Suspect in officers' shooting was into conspiracy theories
April 5, 2009 4:00 AM
Richard Poplawski's photo from mySpace.
By Dennis B. Roddy Pittsburgh Post-Gazette
Richard Andrew Poplawski was a young man convinced the nation was secretly controlled by a cabal that would eradicate freedom of speech, take away his guns and use the military to enslave the citizenry.
His online profile suggests someone at once lonely and seething. He wrote of burning the backs of both of his hands, the first time with a cigarette, the second time for symmetry. He subscribed to conspiracy theories and, by January 2007, was posting photographs of his tattoos on white supremacist Web site Stormfront. Among his ambitions: "to accumulate enough 'I punched that [expletive] so hard' stories to match my old man."
"Crazy to me is going through the motions," he wrote on his MySpace profile three years ago. "Crazy to me is letting each day slip past you. Crazy is being insignificant. Crazy is being obscure, pointless."
No longer obscure, the 22-year-old is charged in the worst police shooting in the modern history of Pittsburgh. No one is calling his actions anything but pointless.
"He was really into politics and really into the First and Second amendment. One thing he feared was he feared the gun ban because he thought that was going to take away peoples' right to defend themselves. He never spoke of going out to murder or to kill," said Edward Perkovic, who described himself as Mr. Poplawski's lifelong best friend.
Mr. Poplawski's view of guns and personal freedom took a turn toward the fringes of American politics. With Mr. Perkovic, he appeared to share a belief that the government was controlled from unseen forces, that troops were being shipped home from the Mideast to police the citizenry here, and that Jews secretly ran the country.
"We recently discovered that 30 states had declared sovereignty," said Mr. Perkovic, who lives in Lawrenceville. "One of his concerns was why were these major events in America not being reported to the public."
Believing most media were covering up important events, Mr. Poplawski turned to a far-right conspiracy Web site run by Alex Jones, a self-described documentarian with roots going back to the extremist militia movement of the early 1990s.
Around the same time, he joined Florida-based Stormfront, which has long been a clearinghouse Web site for far-right groups. He posted photographs of his tattoo, an eagle spread across his chest.
"I was considering gettin' life runes on the outside of my calfs," he wrote. Life runes are a common symbol among white supremacists, notably followers of The National Alliance, a neo-Nazi group linked to an array of violent organizations.
"For some time now there has been a pretty good connection between being sucked into this conspiracy world and propagating violence," said Heidi Beirich, director of research at the Southern Poverty Law Center and an expert on political extremists. She called Mr. Poplawski's act, "a classic example of what happens when you start buying all this conspiracy stuff."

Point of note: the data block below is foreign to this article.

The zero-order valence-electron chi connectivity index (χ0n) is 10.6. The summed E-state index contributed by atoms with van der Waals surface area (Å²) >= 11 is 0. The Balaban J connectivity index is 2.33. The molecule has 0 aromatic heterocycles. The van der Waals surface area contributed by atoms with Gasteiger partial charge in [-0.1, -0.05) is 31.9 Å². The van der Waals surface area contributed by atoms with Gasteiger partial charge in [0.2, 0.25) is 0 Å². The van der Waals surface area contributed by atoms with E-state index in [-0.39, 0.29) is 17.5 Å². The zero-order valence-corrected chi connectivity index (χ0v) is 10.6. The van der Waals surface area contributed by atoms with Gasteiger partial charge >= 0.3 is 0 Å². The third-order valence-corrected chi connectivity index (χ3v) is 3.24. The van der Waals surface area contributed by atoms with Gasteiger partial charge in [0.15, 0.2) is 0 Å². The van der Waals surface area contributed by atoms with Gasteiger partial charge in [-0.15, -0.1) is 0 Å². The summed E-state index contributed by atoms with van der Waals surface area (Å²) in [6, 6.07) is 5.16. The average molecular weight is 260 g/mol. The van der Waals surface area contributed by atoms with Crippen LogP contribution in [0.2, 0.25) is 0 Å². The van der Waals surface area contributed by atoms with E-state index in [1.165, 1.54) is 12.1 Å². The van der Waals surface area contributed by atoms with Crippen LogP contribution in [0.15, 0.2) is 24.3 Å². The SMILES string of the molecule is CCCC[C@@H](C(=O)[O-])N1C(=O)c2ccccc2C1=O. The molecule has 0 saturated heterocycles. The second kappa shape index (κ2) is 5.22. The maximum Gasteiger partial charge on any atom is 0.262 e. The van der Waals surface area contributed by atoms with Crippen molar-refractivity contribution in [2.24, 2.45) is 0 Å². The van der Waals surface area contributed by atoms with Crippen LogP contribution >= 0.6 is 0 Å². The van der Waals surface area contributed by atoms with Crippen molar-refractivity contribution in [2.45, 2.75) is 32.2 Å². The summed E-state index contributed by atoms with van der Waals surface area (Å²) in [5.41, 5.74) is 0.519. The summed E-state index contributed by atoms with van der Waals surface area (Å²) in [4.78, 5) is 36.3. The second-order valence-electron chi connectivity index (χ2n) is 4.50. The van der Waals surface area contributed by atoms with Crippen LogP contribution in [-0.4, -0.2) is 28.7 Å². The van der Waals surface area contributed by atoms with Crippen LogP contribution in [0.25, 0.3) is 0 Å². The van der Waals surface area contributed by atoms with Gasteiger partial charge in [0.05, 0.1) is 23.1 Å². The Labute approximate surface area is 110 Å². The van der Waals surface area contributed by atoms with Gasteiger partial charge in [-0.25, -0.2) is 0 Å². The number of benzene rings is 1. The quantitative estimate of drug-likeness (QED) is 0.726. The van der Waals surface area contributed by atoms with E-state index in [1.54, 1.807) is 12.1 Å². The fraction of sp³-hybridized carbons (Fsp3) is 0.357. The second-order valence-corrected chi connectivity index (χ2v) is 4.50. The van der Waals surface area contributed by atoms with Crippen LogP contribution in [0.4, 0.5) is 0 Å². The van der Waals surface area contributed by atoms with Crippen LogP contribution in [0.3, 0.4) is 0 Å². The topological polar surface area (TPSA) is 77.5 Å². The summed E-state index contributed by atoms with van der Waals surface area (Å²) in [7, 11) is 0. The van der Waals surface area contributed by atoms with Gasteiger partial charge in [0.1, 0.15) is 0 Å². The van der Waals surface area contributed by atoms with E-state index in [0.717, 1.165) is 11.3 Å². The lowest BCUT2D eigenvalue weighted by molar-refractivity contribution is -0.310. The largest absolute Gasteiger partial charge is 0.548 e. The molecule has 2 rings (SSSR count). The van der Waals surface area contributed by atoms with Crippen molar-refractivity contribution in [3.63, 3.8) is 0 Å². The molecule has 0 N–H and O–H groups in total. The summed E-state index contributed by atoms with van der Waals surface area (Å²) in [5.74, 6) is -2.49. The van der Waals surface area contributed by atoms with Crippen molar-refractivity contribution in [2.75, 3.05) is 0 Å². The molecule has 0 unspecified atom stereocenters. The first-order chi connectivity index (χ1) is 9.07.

Mr. Perkovic said Mr. Poplawski's parents had split when he was young.
"His dad's totally out of the picture," said Mr. Perkovic.
According to his MySpace profile online, Mr. Poplawski lived in Stanton Heights, was an avid Penguins fan, considered Mario Lemieux his hero, and held his grandmother, Catherine Poplawski, whom he called "Cukie," in warm esteem.
Mr. Perkovic said his friend essentially dropped out of North Catholic High School. Officials there would only say he was asked to leave.
After the 9/11 terrorist attacks -- a day before Mr. Poplawski's birthday -- he decided to join the military, stopped going to classes and pursued a general educational development certificate.
"In boot camp he had missed his girlfriend so he had to make a decision ... he got himself dishonorably discharged so he could come back," Mr. Perkovic said.
According to Mr. Perkovic, Mr. Poplawski tossed a lunch tray at a drill instructor.
The relationship with his girlfriend, Melissa Gladish, went sour after Mr. Poplawski returned to Pittsburgh.
Court records show that on Sept. 14, 2005, Mr. Poplawski attacked Miss Gladish outside 1016 Fairfield St., the same address at which he would later be accused of killing the three police officers.
Miss Gladish said she had gone to Mr. Poplawski's house "and he began to argue with me and call me names. When I argued back he grabbed me by my hair and said, 'Do you think I'm going to let you talk to me like that? I don't let anyone talk to me like that."'
He threatened to kill her, the records show. In a form asking Miss Gladish to list all weapons Mr. Poplawski had used, she listed "gun that the defendant says is buried in the park near his house."
Less than a month later, police sought Mr. Poplawski for violating a protection-from-abuse order after he went to Miss Gladish's workplace, a King's Restaurant, and asked her to marry him. He then moved to the West Palm Beach, Fla., area. Mr. Perkovic said he worked there as a glazier for two years.
Two years later, back in Pittsburgh, Mr. Poplawski wrote on MySpace of the episode: "She's lucky I didn't kill that broad myself. Hahaha."